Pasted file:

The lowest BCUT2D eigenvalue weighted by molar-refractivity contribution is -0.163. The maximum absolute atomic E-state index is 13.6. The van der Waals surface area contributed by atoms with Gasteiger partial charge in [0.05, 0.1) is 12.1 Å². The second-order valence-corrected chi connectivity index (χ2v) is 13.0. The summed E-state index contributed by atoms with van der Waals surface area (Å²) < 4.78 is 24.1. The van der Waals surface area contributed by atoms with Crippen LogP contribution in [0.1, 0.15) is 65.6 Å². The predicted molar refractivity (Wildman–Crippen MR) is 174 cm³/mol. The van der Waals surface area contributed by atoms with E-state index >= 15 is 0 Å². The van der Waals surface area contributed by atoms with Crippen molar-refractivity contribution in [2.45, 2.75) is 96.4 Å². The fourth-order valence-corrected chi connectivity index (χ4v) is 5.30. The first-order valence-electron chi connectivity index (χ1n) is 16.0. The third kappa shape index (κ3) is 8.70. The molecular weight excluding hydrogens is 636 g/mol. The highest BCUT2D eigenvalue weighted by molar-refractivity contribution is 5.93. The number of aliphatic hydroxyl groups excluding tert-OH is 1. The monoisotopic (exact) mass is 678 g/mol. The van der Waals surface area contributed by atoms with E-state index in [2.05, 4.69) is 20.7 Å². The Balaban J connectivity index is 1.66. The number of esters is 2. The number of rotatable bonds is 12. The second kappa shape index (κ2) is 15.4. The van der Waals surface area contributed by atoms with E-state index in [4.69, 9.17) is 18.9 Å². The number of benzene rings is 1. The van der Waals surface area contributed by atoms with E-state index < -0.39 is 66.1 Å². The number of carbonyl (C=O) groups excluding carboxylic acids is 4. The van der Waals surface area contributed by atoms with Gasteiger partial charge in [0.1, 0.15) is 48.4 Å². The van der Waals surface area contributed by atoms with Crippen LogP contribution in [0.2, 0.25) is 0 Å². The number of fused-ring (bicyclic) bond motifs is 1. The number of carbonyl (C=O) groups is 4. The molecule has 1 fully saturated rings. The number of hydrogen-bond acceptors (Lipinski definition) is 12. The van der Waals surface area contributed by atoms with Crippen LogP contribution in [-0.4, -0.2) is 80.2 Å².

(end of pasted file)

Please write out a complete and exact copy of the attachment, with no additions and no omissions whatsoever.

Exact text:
The lowest BCUT2D eigenvalue weighted by molar-refractivity contribution is -0.163. The maximum absolute atomic E-state index is 13.6. The van der Waals surface area contributed by atoms with Gasteiger partial charge in [0.05, 0.1) is 12.1 Å². The second-order valence-corrected chi connectivity index (χ2v) is 13.0. The summed E-state index contributed by atoms with van der Waals surface area (Å²) < 4.78 is 24.1. The van der Waals surface area contributed by atoms with Crippen LogP contribution in [0.1, 0.15) is 65.6 Å². The predicted molar refractivity (Wildman–Crippen MR) is 174 cm³/mol. The van der Waals surface area contributed by atoms with E-state index >= 15 is 0 Å². The van der Waals surface area contributed by atoms with Crippen molar-refractivity contribution in [2.45, 2.75) is 96.4 Å². The fourth-order valence-corrected chi connectivity index (χ4v) is 5.30. The first-order valence-electron chi connectivity index (χ1n) is 16.0. The third kappa shape index (κ3) is 8.70. The molecular weight excluding hydrogens is 636 g/mol. The highest BCUT2D eigenvalue weighted by molar-refractivity contribution is 5.93. The number of aliphatic hydroxyl groups excluding tert-OH is 1. The monoisotopic (exact) mass is 678 g/mol. The van der Waals surface area contributed by atoms with E-state index in [2.05, 4.69) is 20.7 Å². The Balaban J connectivity index is 1.66. The number of esters is 2. The number of rotatable bonds is 12. The second kappa shape index (κ2) is 15.4. The van der Waals surface area contributed by atoms with E-state index in [4.69, 9.17) is 18.9 Å². The number of benzene rings is 1. The van der Waals surface area contributed by atoms with E-state index < -0.39 is 66.1 Å². The number of carbonyl (C=O) groups excluding carboxylic acids is 4. The van der Waals surface area contributed by atoms with Gasteiger partial charge in [0.1, 0.15) is 48.4 Å². The van der Waals surface area contributed by atoms with Crippen LogP contribution in [0.2, 0.25) is 0 Å². The number of fused-ring (bicyclic) bond motifs is 1. The number of carbonyl (C=O) groups is 4. The molecule has 1 fully saturated rings. The number of hydrogen-bond acceptors (Lipinski definition) is 12. The van der Waals surface area contributed by atoms with Crippen LogP contribution in [-0.4, -0.2) is 80.2 Å².